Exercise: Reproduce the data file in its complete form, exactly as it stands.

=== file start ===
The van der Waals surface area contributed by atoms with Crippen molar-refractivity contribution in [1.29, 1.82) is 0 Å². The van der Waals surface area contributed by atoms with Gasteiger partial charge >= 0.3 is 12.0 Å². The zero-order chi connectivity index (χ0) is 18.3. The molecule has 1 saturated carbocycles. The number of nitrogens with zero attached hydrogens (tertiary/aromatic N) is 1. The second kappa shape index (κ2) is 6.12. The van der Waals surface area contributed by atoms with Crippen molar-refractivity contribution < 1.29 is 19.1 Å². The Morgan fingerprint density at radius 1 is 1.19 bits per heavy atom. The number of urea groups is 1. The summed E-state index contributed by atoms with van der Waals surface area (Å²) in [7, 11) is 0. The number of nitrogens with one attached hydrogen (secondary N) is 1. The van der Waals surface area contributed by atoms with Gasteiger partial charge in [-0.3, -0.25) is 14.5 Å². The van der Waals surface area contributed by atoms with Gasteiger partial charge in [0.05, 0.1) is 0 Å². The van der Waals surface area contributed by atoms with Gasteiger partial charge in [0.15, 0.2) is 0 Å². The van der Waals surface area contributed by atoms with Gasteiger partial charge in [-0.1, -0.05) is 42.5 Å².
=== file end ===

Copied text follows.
The van der Waals surface area contributed by atoms with Crippen molar-refractivity contribution in [1.29, 1.82) is 0 Å². The van der Waals surface area contributed by atoms with Gasteiger partial charge >= 0.3 is 12.0 Å². The zero-order chi connectivity index (χ0) is 18.3. The molecule has 1 saturated carbocycles. The number of nitrogens with zero attached hydrogens (tertiary/aromatic N) is 1. The second kappa shape index (κ2) is 6.12. The van der Waals surface area contributed by atoms with Crippen molar-refractivity contribution < 1.29 is 19.1 Å². The Morgan fingerprint density at radius 1 is 1.19 bits per heavy atom. The number of urea groups is 1. The summed E-state index contributed by atoms with van der Waals surface area (Å²) in [7, 11) is 0. The number of nitrogens with one attached hydrogen (secondary N) is 1. The van der Waals surface area contributed by atoms with Gasteiger partial charge in [-0.3, -0.25) is 14.5 Å². The van der Waals surface area contributed by atoms with Gasteiger partial charge in [0.05, 0.1) is 0 Å². The van der Waals surface area contributed by atoms with Gasteiger partial charge in [0.15, 0.2) is 0 Å². The van der Waals surface area contributed by atoms with Gasteiger partial charge in [-0.1, -0.05) is 42.5 Å².